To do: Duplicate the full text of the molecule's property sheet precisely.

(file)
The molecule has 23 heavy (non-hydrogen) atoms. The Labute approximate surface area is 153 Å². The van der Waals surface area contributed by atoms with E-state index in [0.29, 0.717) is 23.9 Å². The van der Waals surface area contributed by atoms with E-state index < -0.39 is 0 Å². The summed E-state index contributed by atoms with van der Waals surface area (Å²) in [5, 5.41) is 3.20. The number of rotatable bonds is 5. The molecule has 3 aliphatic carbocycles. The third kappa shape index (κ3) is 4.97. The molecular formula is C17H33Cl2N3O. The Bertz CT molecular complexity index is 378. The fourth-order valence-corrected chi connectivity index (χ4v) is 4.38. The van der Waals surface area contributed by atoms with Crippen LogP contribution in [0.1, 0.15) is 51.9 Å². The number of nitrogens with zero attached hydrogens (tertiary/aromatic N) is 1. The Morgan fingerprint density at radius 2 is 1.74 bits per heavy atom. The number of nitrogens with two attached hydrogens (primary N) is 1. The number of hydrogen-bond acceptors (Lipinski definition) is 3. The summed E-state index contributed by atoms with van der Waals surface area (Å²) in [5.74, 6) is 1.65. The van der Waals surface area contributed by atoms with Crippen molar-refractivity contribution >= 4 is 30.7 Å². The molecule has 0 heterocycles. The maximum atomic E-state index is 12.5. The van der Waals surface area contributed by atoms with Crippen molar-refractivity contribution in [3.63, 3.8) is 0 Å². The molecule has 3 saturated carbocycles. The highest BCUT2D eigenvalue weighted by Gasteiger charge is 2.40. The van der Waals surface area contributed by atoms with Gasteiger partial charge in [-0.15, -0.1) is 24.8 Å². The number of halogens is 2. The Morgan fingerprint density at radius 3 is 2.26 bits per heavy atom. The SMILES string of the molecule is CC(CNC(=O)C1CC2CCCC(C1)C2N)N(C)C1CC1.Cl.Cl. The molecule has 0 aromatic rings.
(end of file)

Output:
The molecule has 23 heavy (non-hydrogen) atoms. The Labute approximate surface area is 153 Å². The van der Waals surface area contributed by atoms with E-state index in [0.29, 0.717) is 23.9 Å². The van der Waals surface area contributed by atoms with E-state index < -0.39 is 0 Å². The summed E-state index contributed by atoms with van der Waals surface area (Å²) in [5, 5.41) is 3.20. The number of rotatable bonds is 5. The molecule has 3 aliphatic carbocycles. The third kappa shape index (κ3) is 4.97. The molecular formula is C17H33Cl2N3O. The Bertz CT molecular complexity index is 378. The fourth-order valence-corrected chi connectivity index (χ4v) is 4.38. The van der Waals surface area contributed by atoms with Crippen LogP contribution in [0.1, 0.15) is 51.9 Å². The number of nitrogens with zero attached hydrogens (tertiary/aromatic N) is 1. The Morgan fingerprint density at radius 2 is 1.74 bits per heavy atom. The number of nitrogens with two attached hydrogens (primary N) is 1. The number of hydrogen-bond acceptors (Lipinski definition) is 3. The summed E-state index contributed by atoms with van der Waals surface area (Å²) in [5.74, 6) is 1.65. The van der Waals surface area contributed by atoms with Crippen molar-refractivity contribution >= 4 is 30.7 Å². The molecule has 0 heterocycles. The maximum atomic E-state index is 12.5. The van der Waals surface area contributed by atoms with Crippen molar-refractivity contribution in [3.63, 3.8) is 0 Å². The molecule has 3 saturated carbocycles. The highest BCUT2D eigenvalue weighted by Gasteiger charge is 2.40. The van der Waals surface area contributed by atoms with Gasteiger partial charge in [-0.15, -0.1) is 24.8 Å². The number of halogens is 2. The Morgan fingerprint density at radius 3 is 2.26 bits per heavy atom. The SMILES string of the molecule is CC(CNC(=O)C1CC2CCCC(C1)C2N)N(C)C1CC1.Cl.Cl. The molecule has 0 aromatic rings.